Martin Young, Ph.D.
Associate Professor, UAB Division of Cardiovascular Disease

Newswise — “Moving the clocks ahead one hour in March is associated with a 10-24 percent increase in the risk of having a heart attack the following Monday and to some degree Tuesday. However, moving the clocks back one hour in the fall is associated with a decrease in the risk of having a heart attack.”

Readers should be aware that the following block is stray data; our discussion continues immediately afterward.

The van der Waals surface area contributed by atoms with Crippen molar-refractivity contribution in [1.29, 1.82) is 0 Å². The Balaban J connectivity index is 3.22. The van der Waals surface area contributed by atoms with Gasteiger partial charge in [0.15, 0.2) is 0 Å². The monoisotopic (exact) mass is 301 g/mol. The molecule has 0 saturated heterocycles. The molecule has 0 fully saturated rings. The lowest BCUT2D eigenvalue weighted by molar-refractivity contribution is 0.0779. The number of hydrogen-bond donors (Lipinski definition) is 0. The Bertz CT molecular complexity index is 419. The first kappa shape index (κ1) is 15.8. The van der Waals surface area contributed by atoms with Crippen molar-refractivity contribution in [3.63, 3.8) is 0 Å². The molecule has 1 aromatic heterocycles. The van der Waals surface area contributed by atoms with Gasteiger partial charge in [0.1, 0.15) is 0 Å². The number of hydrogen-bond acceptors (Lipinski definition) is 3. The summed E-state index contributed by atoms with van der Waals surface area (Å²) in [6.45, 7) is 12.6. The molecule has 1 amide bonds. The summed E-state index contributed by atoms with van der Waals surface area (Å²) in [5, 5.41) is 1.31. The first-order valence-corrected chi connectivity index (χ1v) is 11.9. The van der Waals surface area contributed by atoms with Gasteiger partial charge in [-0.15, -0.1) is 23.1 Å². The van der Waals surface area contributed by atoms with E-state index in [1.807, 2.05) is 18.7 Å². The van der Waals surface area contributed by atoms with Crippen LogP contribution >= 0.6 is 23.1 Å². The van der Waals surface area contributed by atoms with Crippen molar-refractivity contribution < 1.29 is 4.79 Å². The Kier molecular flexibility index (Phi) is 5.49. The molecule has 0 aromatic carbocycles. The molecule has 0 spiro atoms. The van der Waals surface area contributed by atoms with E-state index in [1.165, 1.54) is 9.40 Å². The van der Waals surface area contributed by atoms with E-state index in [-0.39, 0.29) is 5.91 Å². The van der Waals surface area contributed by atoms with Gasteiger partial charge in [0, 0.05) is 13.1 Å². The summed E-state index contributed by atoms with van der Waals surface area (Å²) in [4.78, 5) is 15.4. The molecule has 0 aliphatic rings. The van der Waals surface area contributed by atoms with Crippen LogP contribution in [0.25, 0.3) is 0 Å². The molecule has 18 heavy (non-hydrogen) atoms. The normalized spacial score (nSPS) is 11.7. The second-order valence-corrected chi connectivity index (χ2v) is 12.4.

"Every cell in the human body has an internal time mechanism, also known as a circadian clock, which is responsible for driving rhythms in biological processes. These rhythms follow a roughly 24-hour cycle, responding to changes in light and darkness in an organism’s environment. When these clocks are interrupted or experience a sudden change, there can be a number of different health effects."